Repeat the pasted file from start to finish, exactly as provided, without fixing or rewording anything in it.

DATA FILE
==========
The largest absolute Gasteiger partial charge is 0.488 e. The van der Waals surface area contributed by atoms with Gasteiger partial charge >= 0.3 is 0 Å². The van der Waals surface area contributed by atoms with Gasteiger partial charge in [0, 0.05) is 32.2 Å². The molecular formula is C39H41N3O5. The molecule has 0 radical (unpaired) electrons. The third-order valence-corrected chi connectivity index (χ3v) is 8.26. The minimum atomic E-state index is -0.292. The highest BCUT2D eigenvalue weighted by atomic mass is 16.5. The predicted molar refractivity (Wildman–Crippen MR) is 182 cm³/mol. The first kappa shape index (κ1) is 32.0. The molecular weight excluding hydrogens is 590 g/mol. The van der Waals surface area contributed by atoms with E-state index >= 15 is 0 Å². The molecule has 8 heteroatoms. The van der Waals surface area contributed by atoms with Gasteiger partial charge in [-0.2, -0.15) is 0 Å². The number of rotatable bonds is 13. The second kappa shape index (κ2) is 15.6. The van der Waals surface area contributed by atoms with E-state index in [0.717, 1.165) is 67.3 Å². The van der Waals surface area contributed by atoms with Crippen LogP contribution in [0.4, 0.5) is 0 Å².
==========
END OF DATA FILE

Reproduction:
The largest absolute Gasteiger partial charge is 0.488 e. The van der Waals surface area contributed by atoms with Gasteiger partial charge >= 0.3 is 0 Å². The van der Waals surface area contributed by atoms with Gasteiger partial charge in [0, 0.05) is 32.2 Å². The molecular formula is C39H41N3O5. The molecule has 0 radical (unpaired) electrons. The third-order valence-corrected chi connectivity index (χ3v) is 8.26. The minimum atomic E-state index is -0.292. The highest BCUT2D eigenvalue weighted by atomic mass is 16.5. The predicted molar refractivity (Wildman–Crippen MR) is 182 cm³/mol. The first kappa shape index (κ1) is 32.0. The molecular weight excluding hydrogens is 590 g/mol. The van der Waals surface area contributed by atoms with E-state index >= 15 is 0 Å². The molecule has 8 heteroatoms. The van der Waals surface area contributed by atoms with Gasteiger partial charge in [-0.2, -0.15) is 0 Å². The number of rotatable bonds is 13. The second kappa shape index (κ2) is 15.6. The van der Waals surface area contributed by atoms with E-state index in [0.717, 1.165) is 67.3 Å². The van der Waals surface area contributed by atoms with Crippen LogP contribution in [0.4, 0.5) is 0 Å².